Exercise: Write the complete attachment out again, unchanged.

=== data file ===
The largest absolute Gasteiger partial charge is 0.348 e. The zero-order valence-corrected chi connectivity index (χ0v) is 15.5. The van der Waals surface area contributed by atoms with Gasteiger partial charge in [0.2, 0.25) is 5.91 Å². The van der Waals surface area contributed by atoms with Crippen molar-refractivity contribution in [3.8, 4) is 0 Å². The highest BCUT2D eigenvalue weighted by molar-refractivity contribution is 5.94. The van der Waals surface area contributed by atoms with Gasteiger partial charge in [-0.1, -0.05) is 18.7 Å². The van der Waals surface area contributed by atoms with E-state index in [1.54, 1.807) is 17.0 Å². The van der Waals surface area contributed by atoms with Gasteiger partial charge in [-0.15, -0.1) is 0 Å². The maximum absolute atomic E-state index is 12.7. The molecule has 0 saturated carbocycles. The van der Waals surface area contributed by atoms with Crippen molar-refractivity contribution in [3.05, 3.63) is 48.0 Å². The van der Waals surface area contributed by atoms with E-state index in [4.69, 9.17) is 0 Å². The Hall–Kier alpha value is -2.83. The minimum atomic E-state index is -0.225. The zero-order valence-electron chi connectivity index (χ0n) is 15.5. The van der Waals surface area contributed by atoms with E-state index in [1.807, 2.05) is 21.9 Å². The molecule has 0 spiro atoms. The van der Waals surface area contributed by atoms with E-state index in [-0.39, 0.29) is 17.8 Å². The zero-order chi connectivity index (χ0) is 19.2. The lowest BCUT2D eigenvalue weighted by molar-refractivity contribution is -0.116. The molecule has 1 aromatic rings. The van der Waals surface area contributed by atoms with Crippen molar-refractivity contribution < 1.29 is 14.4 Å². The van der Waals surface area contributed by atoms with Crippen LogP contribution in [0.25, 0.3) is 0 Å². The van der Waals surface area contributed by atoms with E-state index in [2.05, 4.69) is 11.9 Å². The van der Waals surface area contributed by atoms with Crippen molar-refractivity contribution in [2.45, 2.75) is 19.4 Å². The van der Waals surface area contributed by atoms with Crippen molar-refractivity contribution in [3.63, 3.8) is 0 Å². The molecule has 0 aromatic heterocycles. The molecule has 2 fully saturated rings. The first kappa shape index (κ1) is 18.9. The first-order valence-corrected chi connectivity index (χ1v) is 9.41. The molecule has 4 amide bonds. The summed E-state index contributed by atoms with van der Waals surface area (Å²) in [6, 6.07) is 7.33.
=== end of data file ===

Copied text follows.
The largest absolute Gasteiger partial charge is 0.348 e. The zero-order valence-corrected chi connectivity index (χ0v) is 15.5. The van der Waals surface area contributed by atoms with Gasteiger partial charge in [0.2, 0.25) is 5.91 Å². The van der Waals surface area contributed by atoms with Crippen molar-refractivity contribution in [3.8, 4) is 0 Å². The highest BCUT2D eigenvalue weighted by molar-refractivity contribution is 5.94. The van der Waals surface area contributed by atoms with Gasteiger partial charge in [-0.1, -0.05) is 18.7 Å². The van der Waals surface area contributed by atoms with E-state index in [1.54, 1.807) is 17.0 Å². The van der Waals surface area contributed by atoms with Gasteiger partial charge in [-0.15, -0.1) is 0 Å². The maximum absolute atomic E-state index is 12.7. The molecule has 0 saturated carbocycles. The van der Waals surface area contributed by atoms with Crippen molar-refractivity contribution in [3.05, 3.63) is 48.0 Å². The van der Waals surface area contributed by atoms with E-state index in [4.69, 9.17) is 0 Å². The Hall–Kier alpha value is -2.83. The minimum atomic E-state index is -0.225. The zero-order valence-electron chi connectivity index (χ0n) is 15.5. The van der Waals surface area contributed by atoms with E-state index in [1.807, 2.05) is 21.9 Å². The molecule has 0 spiro atoms. The van der Waals surface area contributed by atoms with E-state index in [-0.39, 0.29) is 17.8 Å². The zero-order chi connectivity index (χ0) is 19.2. The lowest BCUT2D eigenvalue weighted by molar-refractivity contribution is -0.116. The molecule has 1 aromatic rings. The van der Waals surface area contributed by atoms with Crippen molar-refractivity contribution < 1.29 is 14.4 Å². The van der Waals surface area contributed by atoms with Crippen LogP contribution in [0.25, 0.3) is 0 Å². The van der Waals surface area contributed by atoms with E-state index in [2.05, 4.69) is 11.9 Å². The van der Waals surface area contributed by atoms with Crippen molar-refractivity contribution in [2.45, 2.75) is 19.4 Å². The van der Waals surface area contributed by atoms with Crippen molar-refractivity contribution in [3.63, 3.8) is 0 Å². The molecule has 0 aromatic heterocycles. The molecule has 2 fully saturated rings. The first kappa shape index (κ1) is 18.9. The first-order valence-corrected chi connectivity index (χ1v) is 9.41. The molecule has 4 amide bonds. The summed E-state index contributed by atoms with van der Waals surface area (Å²) in [6, 6.07) is 7.33.